Rehabilitation through virtual reality: physical activity of patients admitted to the intensive care unit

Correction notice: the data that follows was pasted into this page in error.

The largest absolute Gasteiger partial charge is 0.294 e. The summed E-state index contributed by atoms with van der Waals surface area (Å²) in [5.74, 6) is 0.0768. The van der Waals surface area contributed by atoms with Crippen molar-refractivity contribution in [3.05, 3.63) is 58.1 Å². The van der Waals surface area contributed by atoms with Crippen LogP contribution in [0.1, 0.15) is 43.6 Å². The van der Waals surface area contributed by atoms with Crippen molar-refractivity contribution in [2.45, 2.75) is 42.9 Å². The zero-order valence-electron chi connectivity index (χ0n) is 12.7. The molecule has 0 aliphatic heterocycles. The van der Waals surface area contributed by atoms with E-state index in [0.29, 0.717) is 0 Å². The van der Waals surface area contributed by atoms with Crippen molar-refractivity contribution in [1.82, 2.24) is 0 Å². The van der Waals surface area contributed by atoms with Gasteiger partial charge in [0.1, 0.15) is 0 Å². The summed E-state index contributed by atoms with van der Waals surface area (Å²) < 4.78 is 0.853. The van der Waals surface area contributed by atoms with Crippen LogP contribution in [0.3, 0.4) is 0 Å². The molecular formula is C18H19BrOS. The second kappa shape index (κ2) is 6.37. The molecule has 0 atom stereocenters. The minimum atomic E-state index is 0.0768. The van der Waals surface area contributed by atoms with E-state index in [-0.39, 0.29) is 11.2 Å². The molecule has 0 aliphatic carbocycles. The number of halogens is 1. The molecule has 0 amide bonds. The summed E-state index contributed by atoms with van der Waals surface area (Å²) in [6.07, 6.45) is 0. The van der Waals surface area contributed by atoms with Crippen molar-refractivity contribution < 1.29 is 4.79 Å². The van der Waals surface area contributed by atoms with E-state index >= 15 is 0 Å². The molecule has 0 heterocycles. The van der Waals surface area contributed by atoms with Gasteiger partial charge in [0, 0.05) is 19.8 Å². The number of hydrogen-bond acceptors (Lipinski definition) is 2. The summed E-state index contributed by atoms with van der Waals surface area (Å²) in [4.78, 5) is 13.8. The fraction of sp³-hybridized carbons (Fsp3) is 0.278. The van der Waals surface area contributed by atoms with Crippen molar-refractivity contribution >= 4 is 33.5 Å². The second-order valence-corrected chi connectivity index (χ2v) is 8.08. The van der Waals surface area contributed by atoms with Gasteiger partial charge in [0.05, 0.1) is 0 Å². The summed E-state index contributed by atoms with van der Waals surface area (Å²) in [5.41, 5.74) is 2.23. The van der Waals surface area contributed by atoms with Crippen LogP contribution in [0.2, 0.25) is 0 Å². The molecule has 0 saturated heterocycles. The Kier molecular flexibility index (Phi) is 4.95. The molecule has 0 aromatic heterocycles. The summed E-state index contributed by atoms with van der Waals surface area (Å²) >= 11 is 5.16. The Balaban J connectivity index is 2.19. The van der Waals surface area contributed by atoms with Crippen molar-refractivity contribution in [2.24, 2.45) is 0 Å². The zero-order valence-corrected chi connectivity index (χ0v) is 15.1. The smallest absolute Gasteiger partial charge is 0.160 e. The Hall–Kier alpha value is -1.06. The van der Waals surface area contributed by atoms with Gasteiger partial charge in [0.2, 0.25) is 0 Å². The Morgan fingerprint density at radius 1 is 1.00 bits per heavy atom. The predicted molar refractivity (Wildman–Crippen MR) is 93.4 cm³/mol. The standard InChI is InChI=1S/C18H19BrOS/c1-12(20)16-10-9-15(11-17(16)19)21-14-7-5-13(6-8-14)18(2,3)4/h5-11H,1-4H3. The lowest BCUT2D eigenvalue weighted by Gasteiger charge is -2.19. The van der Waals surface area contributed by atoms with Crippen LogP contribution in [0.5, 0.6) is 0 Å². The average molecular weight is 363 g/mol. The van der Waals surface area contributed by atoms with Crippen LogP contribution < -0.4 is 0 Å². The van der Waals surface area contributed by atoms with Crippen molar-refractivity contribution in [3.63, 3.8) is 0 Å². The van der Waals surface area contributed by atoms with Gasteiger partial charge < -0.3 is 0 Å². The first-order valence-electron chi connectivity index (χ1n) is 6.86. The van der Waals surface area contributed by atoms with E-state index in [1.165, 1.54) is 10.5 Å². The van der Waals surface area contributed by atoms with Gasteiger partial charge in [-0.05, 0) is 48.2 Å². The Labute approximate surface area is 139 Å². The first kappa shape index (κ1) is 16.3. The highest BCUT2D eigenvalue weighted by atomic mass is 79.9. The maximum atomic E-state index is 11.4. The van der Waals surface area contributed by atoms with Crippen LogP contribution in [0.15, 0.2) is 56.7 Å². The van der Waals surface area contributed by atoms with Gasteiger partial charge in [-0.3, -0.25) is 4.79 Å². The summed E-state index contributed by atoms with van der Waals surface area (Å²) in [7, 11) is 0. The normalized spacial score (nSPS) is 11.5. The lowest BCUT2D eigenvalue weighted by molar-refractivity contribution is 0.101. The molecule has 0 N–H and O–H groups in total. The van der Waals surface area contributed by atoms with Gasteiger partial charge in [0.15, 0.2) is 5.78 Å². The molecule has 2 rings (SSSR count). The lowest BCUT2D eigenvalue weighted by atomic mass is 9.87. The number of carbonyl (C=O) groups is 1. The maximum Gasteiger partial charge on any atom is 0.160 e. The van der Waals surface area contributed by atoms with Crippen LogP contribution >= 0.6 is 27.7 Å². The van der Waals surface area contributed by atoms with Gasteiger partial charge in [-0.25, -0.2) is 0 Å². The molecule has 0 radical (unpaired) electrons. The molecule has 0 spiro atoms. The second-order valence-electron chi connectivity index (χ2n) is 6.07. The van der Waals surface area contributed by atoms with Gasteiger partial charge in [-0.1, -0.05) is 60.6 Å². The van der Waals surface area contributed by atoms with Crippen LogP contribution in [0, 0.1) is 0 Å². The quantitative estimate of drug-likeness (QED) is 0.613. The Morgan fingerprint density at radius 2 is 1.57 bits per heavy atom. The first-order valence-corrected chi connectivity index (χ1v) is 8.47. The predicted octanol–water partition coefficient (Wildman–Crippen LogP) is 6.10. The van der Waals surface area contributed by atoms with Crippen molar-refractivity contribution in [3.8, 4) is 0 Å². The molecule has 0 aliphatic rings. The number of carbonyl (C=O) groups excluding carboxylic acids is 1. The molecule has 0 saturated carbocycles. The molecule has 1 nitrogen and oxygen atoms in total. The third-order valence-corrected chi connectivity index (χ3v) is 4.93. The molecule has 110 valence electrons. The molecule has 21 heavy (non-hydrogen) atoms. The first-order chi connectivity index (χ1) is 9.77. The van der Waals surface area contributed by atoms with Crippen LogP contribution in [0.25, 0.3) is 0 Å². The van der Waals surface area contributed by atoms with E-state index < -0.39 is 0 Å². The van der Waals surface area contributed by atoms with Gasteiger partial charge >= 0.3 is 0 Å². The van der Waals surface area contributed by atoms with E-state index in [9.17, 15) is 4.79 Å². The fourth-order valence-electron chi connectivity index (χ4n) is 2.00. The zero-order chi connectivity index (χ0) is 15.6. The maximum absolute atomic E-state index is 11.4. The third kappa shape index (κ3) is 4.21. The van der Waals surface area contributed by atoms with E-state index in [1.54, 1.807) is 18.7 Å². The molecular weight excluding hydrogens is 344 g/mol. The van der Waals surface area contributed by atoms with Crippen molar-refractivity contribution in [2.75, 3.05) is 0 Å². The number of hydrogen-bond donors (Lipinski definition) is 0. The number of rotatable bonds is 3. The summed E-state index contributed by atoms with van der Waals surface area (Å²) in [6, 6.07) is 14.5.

ABSTRACT Objective: To evaluate the level of activity that Nintendo WiiTM can elicit in intensive care unit patients and its associated safety and patient satisfaction. Methods: Experimental, single-center study performed at a tertiary care hospital. Patients ≥ 18 years old who were admitted to the intensive care unit, participated in videogames as part of their physical therapy sessions and did not have mobility restrictions were included. Th exclusion criteria were the inability to comprehend instructions and the inability to follow simple commands. We included n = 60 patients and performed 100 sessions. We used the Nintendo WiiTM gaming system in the sessions. An accelerometer measured the level of physical activity of patients while they played videogames. We evaluated the level of activity, the modified Borg scale scores, the adverse events and the responses to a questionnaire on satisfaction with the activity. Results: One hundred physical therapy sessions were analyzed. When the patients played the videogame, they reached a light level of activity for 59% of the session duration and a moderate level of activity for 38% of the session duration. No adverse events occurred. A total of 86% of the patients reported that they would like to play the videogame in their future physical therapy sessions. Conclusion: Virtual rehabilitation elicited light to moderate levels of activity in intensive care unit patients. This therapy is a safe tool and is likely to be chosen by the patient during physical therapy.